Spring has officially arrived to the Emerald City. Although the Bighorn Mountain peaks remain white, the prairie below is transforming its blanket of snow to a vast sea of green. A Northern Wyoming spring hosts one of the most dramatic changes in nature; in just a few weeks, the prairie becomes a lively oasis for travelers, wildflowers, and wildlife. Outdoor opportunities become limitless as both winter and summer activities are possible; you can go skiing in the morning and then paddle boarding on Lake De Smet a few hours later. But if you’re short on time and are looking to experience a Wyoming spring first hand, don’t worry, there are plenty of extraordinary options within 30 minutes of Sheridan.
SOLDIER RIDGE – 9 Minutes
A trail as legendary as the soldiers and outlaws who once roamed these prairies. Land owners have graciously allowed a section of their land to be used for the benefit and enjoyment of the public. There isn’t a trail like Soldier Ridge that really paints a full perspective of Wyoming as much as this one. Everything that is Wyoming can be found on this trail; cowboys, history of the old west, scenic vistas of towering mountains, views of the never ending prairie, and more wildlife than people. For a trail that is only nine minutes from downtown Sheridan, you can find peace and quiet there, aside from the occasional coyote howling or meadowlark singing in the distance. 4.2 miles of trail winds its way westward over rolling hills and valleys towards the mountains. Soldier Ridge is spectacular all times of day, but sunrise or sunset adds even more awe to an already dramatic landscape. Sunrise transforms the Bighorns from a deep blue to a burnt orange as the rays of the sun hit the 13,000 foot peaks. In the evening, the rays of the sun shine behind those same peaks, turning the lowlands to gold.
SOUTH PINEY CREEK – 28 Minutes
South Piney Creek, located in the forested Story, Wyoming, works its way up a Bighorn Mountain canyon for approximately 1.3 miles. This short but naturally stunning hike offers crystal clear streams, thick ponderosa pine forest, and dolomitic limestone cliffs. Cross country skiers, hikers, fly fishers, and rock climbers convene here throughout the year. The trail begins at an elevation of 5,439 feet and is relatively flat as it follows the canyon floor. The limestone cliffs rise above the trail and reach elevations around 8,000 feet. Elk, deer, moose, and countless species of birds call this area their home.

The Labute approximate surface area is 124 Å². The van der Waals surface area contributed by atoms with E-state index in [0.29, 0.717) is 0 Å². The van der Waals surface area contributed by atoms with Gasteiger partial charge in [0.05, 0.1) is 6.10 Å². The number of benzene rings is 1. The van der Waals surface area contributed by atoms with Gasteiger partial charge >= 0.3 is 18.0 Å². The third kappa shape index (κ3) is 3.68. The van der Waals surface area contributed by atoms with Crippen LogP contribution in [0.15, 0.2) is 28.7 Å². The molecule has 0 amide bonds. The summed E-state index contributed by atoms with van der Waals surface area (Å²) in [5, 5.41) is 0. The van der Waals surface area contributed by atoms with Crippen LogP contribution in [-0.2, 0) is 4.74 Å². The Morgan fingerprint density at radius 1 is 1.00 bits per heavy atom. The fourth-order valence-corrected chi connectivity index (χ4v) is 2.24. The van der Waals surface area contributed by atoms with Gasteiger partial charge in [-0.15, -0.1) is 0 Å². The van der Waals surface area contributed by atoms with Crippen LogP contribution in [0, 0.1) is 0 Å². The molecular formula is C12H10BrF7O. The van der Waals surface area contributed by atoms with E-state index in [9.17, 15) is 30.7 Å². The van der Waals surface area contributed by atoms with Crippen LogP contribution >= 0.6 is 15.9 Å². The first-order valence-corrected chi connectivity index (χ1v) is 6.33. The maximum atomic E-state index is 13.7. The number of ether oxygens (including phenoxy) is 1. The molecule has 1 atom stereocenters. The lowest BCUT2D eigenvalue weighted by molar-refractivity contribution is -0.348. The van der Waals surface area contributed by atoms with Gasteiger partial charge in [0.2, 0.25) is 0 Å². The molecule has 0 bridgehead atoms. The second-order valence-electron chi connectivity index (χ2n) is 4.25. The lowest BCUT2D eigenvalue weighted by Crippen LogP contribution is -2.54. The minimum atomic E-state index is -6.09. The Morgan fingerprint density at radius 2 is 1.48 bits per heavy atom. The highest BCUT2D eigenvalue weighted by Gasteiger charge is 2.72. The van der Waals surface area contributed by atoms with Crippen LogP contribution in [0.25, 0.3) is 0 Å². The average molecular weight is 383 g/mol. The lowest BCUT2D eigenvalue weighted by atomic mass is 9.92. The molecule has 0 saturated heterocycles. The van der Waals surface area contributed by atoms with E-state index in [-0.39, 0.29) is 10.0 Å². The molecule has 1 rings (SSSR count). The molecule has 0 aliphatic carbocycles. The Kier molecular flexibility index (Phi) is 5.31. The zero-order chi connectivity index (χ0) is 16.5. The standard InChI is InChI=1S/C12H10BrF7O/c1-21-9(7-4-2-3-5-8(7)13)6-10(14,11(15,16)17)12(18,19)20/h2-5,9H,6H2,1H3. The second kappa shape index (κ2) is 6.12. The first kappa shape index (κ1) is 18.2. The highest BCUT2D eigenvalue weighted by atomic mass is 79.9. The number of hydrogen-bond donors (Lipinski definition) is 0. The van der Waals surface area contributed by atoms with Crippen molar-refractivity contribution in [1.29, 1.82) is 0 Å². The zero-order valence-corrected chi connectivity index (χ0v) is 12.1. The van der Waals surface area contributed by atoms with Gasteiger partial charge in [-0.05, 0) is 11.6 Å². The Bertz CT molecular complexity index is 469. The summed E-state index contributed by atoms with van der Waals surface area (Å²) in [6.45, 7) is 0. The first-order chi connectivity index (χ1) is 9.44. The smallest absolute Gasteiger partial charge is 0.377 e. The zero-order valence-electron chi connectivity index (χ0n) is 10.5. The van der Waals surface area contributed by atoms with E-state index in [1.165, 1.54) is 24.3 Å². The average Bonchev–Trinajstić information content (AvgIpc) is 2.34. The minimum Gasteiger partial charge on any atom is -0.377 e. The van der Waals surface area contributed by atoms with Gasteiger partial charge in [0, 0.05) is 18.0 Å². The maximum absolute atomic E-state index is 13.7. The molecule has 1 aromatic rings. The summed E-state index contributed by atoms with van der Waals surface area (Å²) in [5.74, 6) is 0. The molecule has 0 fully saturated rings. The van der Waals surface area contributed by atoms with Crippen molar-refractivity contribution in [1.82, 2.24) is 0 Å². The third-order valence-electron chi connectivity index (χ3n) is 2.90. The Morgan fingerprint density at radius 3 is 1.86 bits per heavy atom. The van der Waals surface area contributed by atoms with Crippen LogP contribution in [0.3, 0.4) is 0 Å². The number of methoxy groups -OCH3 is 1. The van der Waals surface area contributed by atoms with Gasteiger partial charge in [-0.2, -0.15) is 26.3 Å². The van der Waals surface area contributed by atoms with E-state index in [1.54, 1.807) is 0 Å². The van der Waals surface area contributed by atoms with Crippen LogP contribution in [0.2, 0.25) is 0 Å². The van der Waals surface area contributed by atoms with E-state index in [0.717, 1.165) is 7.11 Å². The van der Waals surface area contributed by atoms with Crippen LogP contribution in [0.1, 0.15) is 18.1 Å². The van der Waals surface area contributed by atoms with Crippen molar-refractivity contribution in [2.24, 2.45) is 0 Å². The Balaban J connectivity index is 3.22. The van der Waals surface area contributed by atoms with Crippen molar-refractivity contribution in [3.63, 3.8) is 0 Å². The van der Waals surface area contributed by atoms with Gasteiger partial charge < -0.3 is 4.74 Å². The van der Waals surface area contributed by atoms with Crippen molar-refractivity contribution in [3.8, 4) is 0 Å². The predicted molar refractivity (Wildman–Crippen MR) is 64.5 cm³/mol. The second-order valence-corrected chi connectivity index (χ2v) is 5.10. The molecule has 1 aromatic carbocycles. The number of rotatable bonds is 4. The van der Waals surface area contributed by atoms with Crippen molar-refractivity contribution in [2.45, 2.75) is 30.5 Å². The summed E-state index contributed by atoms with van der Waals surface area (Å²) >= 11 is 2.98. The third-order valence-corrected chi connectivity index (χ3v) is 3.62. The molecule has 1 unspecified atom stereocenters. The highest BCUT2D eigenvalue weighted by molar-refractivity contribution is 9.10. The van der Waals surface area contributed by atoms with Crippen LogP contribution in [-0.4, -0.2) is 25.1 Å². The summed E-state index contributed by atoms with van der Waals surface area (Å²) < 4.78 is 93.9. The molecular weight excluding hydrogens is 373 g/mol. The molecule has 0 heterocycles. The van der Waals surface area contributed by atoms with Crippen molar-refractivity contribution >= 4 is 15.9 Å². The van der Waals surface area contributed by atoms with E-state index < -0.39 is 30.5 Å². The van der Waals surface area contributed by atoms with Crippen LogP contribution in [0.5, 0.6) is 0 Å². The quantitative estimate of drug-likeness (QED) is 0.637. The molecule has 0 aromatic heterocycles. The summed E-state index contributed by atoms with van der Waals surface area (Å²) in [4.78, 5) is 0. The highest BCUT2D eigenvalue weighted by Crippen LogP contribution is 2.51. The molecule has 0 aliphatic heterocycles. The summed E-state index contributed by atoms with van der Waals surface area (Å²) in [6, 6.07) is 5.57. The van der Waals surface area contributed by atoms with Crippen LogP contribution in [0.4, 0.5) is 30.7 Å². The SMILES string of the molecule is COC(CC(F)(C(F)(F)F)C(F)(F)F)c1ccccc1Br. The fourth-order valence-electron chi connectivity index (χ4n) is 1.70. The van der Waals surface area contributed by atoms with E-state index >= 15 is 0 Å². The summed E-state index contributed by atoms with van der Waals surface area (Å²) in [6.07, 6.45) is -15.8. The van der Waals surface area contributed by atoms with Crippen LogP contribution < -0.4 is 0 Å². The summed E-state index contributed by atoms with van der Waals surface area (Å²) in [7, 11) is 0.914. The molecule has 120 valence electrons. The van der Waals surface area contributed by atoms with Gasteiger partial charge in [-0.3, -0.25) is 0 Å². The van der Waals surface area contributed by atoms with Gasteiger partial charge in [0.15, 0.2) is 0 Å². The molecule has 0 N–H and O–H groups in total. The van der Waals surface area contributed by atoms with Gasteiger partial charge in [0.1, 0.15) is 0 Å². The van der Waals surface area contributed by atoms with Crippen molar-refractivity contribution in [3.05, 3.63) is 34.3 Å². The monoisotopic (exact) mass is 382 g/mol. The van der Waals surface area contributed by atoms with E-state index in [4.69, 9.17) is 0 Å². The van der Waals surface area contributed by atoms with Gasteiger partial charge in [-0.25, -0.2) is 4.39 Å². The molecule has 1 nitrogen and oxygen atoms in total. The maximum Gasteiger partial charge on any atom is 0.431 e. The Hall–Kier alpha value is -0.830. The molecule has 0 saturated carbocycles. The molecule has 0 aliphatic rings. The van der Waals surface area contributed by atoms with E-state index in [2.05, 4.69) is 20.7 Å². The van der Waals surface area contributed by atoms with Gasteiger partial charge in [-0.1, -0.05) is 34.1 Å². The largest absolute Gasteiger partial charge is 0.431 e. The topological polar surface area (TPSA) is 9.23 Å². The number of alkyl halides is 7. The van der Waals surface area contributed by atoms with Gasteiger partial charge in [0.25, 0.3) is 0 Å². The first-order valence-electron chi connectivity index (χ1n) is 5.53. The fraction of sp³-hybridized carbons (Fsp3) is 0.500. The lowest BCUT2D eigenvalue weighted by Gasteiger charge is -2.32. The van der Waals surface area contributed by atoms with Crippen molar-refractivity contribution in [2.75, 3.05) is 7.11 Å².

TONGUE RIVER CANYON- 38 Minutes
Tongue River Canyon is one of the most iconic hikes in Wyoming. It’s fabled rock formations, pristine waters, and luxuriant forest come together to paint an unforgettable scene. The distinguishable “Needle’s Eye” rock formation and mysterious Tongue River caves attract curious minds and bold explorers. The trout filled waters bring in fishermen from around the world while trail runners travel thousands of miles to conquer the 10 mile hike.
The canyon was once heavily used for transporting timber down the mountain via the Tongue River Tie Flume. The flume was a man-made waterway that brought logs to Ranchester, Wyoming where they were loaded on trains for railway transport. Logs going down the flume could travel at speeds of 75 mph making the flume a quicker alternative to horse-drawn wagons. Occasionally, the lumberjacks would even catch a ride down the flume in one of their homemade flume boats to get off the mountain quickly. Eventually, there was no longer a demand for timber from the Bighorn Mountains and The Tie-Flume was abandoned.
Visit our Interactive Map for for more information on area trails.
Jeff Shanor | Sheridan Travel & Tourism